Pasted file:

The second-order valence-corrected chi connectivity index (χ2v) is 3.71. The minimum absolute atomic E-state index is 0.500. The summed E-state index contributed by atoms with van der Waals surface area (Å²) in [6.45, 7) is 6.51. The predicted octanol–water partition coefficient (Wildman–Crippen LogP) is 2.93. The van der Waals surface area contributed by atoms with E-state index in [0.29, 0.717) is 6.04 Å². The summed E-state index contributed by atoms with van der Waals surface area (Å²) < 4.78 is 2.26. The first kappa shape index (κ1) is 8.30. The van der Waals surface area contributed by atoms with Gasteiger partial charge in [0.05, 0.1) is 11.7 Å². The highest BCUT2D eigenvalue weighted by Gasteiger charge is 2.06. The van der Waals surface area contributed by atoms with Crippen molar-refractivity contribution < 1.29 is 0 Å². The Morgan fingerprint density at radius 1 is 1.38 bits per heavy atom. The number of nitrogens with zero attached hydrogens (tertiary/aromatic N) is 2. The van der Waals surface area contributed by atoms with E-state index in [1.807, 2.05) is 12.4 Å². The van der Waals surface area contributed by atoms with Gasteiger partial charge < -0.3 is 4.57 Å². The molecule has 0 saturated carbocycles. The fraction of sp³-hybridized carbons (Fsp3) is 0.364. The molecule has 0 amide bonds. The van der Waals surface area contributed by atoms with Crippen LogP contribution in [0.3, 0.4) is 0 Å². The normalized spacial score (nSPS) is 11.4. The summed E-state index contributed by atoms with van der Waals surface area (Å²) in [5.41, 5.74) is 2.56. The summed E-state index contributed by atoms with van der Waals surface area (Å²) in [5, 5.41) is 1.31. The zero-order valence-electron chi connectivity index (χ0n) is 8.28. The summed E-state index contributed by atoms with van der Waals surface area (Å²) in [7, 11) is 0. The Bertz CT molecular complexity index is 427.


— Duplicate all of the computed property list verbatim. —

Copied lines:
The second-order valence-corrected chi connectivity index (χ2v) is 3.71. The minimum absolute atomic E-state index is 0.500. The summed E-state index contributed by atoms with van der Waals surface area (Å²) in [6.45, 7) is 6.51. The predicted octanol–water partition coefficient (Wildman–Crippen LogP) is 2.93. The van der Waals surface area contributed by atoms with E-state index in [0.29, 0.717) is 6.04 Å². The summed E-state index contributed by atoms with van der Waals surface area (Å²) < 4.78 is 2.26. The first kappa shape index (κ1) is 8.30. The van der Waals surface area contributed by atoms with Gasteiger partial charge in [0.05, 0.1) is 11.7 Å². The highest BCUT2D eigenvalue weighted by Gasteiger charge is 2.06. The van der Waals surface area contributed by atoms with Crippen molar-refractivity contribution < 1.29 is 0 Å². The Morgan fingerprint density at radius 1 is 1.38 bits per heavy atom. The number of nitrogens with zero attached hydrogens (tertiary/aromatic N) is 2. The van der Waals surface area contributed by atoms with E-state index in [1.807, 2.05) is 12.4 Å². The van der Waals surface area contributed by atoms with Gasteiger partial charge < -0.3 is 4.57 Å². The molecule has 0 saturated carbocycles. The fraction of sp³-hybridized carbons (Fsp3) is 0.364. The molecule has 0 amide bonds. The van der Waals surface area contributed by atoms with Crippen LogP contribution in [0.3, 0.4) is 0 Å². The normalized spacial score (nSPS) is 11.4. The summed E-state index contributed by atoms with van der Waals surface area (Å²) in [5.41, 5.74) is 2.56. The summed E-state index contributed by atoms with van der Waals surface area (Å²) in [5, 5.41) is 1.31. The zero-order valence-electron chi connectivity index (χ0n) is 8.28. The summed E-state index contributed by atoms with van der Waals surface area (Å²) in [7, 11) is 0. The Bertz CT molecular complexity index is 427.